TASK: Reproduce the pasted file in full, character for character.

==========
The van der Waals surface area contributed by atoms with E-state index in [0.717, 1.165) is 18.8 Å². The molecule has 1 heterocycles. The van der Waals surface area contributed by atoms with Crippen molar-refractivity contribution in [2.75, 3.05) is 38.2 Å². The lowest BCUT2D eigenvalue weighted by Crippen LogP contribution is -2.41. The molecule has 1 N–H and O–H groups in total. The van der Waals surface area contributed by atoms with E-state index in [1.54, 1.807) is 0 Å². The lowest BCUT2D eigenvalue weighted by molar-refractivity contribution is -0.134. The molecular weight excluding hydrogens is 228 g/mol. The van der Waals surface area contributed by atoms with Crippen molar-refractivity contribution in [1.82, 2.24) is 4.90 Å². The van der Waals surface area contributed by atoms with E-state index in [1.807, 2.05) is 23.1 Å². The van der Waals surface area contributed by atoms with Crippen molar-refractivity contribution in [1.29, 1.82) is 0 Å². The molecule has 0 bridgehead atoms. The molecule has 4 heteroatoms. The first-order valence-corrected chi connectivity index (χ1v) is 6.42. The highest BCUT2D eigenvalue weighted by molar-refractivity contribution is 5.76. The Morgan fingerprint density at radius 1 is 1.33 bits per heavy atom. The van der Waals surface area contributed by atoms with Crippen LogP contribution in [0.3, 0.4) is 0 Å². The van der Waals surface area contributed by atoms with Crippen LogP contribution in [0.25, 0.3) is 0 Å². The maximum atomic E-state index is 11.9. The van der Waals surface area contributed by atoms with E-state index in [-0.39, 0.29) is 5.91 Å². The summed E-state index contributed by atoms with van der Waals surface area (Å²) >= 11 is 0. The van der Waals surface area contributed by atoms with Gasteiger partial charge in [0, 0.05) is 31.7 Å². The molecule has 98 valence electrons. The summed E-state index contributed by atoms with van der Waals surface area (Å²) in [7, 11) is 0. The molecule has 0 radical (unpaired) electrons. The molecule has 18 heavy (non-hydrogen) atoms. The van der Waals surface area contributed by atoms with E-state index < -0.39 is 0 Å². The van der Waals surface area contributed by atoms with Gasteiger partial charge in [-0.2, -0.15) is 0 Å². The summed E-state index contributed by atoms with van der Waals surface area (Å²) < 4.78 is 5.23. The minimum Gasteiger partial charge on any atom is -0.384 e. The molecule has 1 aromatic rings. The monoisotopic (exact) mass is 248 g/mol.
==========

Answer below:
The van der Waals surface area contributed by atoms with E-state index in [0.717, 1.165) is 18.8 Å². The molecule has 1 heterocycles. The van der Waals surface area contributed by atoms with Crippen molar-refractivity contribution in [2.75, 3.05) is 38.2 Å². The lowest BCUT2D eigenvalue weighted by Crippen LogP contribution is -2.41. The molecule has 1 N–H and O–H groups in total. The van der Waals surface area contributed by atoms with E-state index in [1.54, 1.807) is 0 Å². The lowest BCUT2D eigenvalue weighted by molar-refractivity contribution is -0.134. The molecular weight excluding hydrogens is 228 g/mol. The van der Waals surface area contributed by atoms with Crippen molar-refractivity contribution in [1.82, 2.24) is 4.90 Å². The van der Waals surface area contributed by atoms with E-state index in [1.807, 2.05) is 23.1 Å². The van der Waals surface area contributed by atoms with Crippen molar-refractivity contribution in [1.29, 1.82) is 0 Å². The molecule has 0 bridgehead atoms. The molecule has 4 heteroatoms. The first-order valence-corrected chi connectivity index (χ1v) is 6.42. The highest BCUT2D eigenvalue weighted by molar-refractivity contribution is 5.76. The Morgan fingerprint density at radius 1 is 1.33 bits per heavy atom. The van der Waals surface area contributed by atoms with Crippen LogP contribution in [0.3, 0.4) is 0 Å². The van der Waals surface area contributed by atoms with Crippen LogP contribution in [0.25, 0.3) is 0 Å². The maximum atomic E-state index is 11.9. The van der Waals surface area contributed by atoms with E-state index in [-0.39, 0.29) is 5.91 Å². The summed E-state index contributed by atoms with van der Waals surface area (Å²) >= 11 is 0. The van der Waals surface area contributed by atoms with Gasteiger partial charge in [0, 0.05) is 31.7 Å². The molecule has 98 valence electrons. The summed E-state index contributed by atoms with van der Waals surface area (Å²) in [7, 11) is 0. The molecule has 0 radical (unpaired) electrons. The molecule has 18 heavy (non-hydrogen) atoms. The van der Waals surface area contributed by atoms with E-state index < -0.39 is 0 Å². The van der Waals surface area contributed by atoms with Gasteiger partial charge in [-0.2, -0.15) is 0 Å². The summed E-state index contributed by atoms with van der Waals surface area (Å²) < 4.78 is 5.23. The minimum Gasteiger partial charge on any atom is -0.384 e. The molecule has 1 aromatic rings. The monoisotopic (exact) mass is 248 g/mol.